With the world contemplating another year of geopolitical uncertainty and the international security landscape in flux, urgent action to improve governance at the international and national levels and the involvement of a wider cross-section of stakeholders could prevent the international security landscape from taking a dystopian turn in the next 15 years.
The following compilation, piggy-backing on the overwhelming positive response given from the last edition of the Caspian Project where Caspian littorals were compared within various cross-indexes covering corruption, utilizes the hard work done by GlobalFirepower.com to analyze and rank the world’s militaries today.
This piece investigates the unique peculiarities of the Shanghai Cooperation Organization (SCO). Instead of being a Eurasian counterpart to the EU, an additional IO bridge between East and West, or even influenced by organizations like ASEAN, the SCO is dominated by micro-agendas that work in opposition to the theoretical literature explaining international organization purpose.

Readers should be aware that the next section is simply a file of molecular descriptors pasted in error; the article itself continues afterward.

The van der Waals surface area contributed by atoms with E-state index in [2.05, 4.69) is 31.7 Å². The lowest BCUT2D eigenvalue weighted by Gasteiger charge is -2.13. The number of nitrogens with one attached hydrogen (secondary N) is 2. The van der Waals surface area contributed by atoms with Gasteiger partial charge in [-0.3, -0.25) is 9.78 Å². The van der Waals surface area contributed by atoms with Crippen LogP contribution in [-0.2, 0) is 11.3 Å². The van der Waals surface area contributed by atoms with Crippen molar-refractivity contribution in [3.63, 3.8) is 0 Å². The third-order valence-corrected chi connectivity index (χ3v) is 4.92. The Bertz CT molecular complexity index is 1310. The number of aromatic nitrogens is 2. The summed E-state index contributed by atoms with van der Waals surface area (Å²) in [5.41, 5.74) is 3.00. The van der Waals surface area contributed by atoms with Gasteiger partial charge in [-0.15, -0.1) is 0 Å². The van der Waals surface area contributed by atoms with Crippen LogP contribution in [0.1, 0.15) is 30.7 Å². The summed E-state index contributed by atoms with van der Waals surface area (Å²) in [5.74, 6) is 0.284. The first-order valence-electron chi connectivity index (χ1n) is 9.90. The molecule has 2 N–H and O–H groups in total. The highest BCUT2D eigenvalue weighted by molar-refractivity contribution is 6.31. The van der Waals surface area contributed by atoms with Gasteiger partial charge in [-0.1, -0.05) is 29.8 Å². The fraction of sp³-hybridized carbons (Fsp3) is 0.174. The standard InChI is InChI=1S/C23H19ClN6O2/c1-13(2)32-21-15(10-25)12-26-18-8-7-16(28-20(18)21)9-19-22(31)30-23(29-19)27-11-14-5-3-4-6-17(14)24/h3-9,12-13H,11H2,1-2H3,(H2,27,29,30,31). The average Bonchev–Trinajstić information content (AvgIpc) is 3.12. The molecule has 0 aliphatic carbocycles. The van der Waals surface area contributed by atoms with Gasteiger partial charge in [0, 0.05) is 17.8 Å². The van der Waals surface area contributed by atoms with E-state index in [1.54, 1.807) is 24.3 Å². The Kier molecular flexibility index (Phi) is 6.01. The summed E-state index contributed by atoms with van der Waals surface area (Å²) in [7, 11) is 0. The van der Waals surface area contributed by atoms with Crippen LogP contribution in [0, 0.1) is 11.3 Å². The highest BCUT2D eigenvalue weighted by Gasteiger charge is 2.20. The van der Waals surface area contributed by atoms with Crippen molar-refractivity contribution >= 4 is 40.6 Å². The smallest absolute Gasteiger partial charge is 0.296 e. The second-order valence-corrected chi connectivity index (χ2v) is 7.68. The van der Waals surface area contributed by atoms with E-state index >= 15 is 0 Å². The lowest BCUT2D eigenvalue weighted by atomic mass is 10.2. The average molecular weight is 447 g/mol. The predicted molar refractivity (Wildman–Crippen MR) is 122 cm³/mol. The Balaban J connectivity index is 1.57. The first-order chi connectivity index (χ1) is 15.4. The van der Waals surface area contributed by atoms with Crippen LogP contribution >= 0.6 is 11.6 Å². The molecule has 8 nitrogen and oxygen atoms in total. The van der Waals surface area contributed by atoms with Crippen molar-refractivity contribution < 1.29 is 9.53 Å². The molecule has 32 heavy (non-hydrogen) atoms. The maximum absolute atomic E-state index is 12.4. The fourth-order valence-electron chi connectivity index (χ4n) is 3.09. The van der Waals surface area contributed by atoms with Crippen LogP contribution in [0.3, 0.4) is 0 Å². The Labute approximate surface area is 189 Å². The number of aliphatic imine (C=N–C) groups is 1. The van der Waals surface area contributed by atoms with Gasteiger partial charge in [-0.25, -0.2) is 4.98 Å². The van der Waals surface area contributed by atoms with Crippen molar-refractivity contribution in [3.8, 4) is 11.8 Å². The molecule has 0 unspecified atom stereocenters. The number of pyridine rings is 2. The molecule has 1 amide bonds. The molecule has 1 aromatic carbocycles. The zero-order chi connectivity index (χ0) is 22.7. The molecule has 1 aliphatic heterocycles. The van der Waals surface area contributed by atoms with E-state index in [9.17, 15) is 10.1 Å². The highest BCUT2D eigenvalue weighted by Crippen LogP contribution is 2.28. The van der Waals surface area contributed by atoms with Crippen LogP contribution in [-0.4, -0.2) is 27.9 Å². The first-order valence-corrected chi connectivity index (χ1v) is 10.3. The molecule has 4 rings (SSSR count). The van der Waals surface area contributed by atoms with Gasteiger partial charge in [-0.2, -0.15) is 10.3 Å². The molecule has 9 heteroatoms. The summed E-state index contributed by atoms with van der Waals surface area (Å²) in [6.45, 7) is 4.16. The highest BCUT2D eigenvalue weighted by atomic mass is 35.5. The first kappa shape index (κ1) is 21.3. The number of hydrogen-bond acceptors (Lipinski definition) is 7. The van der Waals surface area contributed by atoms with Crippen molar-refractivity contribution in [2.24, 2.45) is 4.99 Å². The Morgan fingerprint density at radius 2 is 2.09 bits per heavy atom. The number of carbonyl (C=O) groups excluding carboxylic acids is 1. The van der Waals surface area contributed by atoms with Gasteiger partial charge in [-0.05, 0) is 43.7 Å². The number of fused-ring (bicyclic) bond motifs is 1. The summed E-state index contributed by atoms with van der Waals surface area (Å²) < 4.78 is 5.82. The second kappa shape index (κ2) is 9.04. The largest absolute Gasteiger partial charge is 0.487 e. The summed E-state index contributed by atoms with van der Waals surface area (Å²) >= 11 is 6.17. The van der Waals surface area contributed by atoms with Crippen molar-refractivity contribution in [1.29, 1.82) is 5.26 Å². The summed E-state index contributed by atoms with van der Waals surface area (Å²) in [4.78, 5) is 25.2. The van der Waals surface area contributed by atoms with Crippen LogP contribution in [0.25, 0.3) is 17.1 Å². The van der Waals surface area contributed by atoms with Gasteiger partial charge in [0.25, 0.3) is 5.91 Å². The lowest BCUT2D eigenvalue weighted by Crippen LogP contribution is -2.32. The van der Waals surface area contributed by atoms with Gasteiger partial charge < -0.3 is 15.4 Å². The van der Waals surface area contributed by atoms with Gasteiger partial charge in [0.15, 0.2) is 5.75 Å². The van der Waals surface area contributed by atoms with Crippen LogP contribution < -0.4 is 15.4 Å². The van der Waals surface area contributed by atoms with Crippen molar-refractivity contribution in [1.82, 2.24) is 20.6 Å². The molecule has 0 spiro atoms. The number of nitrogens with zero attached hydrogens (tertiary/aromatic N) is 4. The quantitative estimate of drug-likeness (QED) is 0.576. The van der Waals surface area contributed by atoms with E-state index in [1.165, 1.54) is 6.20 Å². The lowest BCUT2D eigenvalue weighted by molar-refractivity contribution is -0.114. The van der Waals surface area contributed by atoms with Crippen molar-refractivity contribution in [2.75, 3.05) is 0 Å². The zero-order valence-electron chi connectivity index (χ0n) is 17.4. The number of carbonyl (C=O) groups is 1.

All the nuclear weapon-possessing states are working to develop new nuclear weapon systems and/or upgrade their existing ones; and the number of personnel deployed with peace operations worldwide continues to fall while the number of peace operations increases. These are the two key findings of SIPRI Yearbook 2015, which assesses the current state of armaments, disarmament and international security.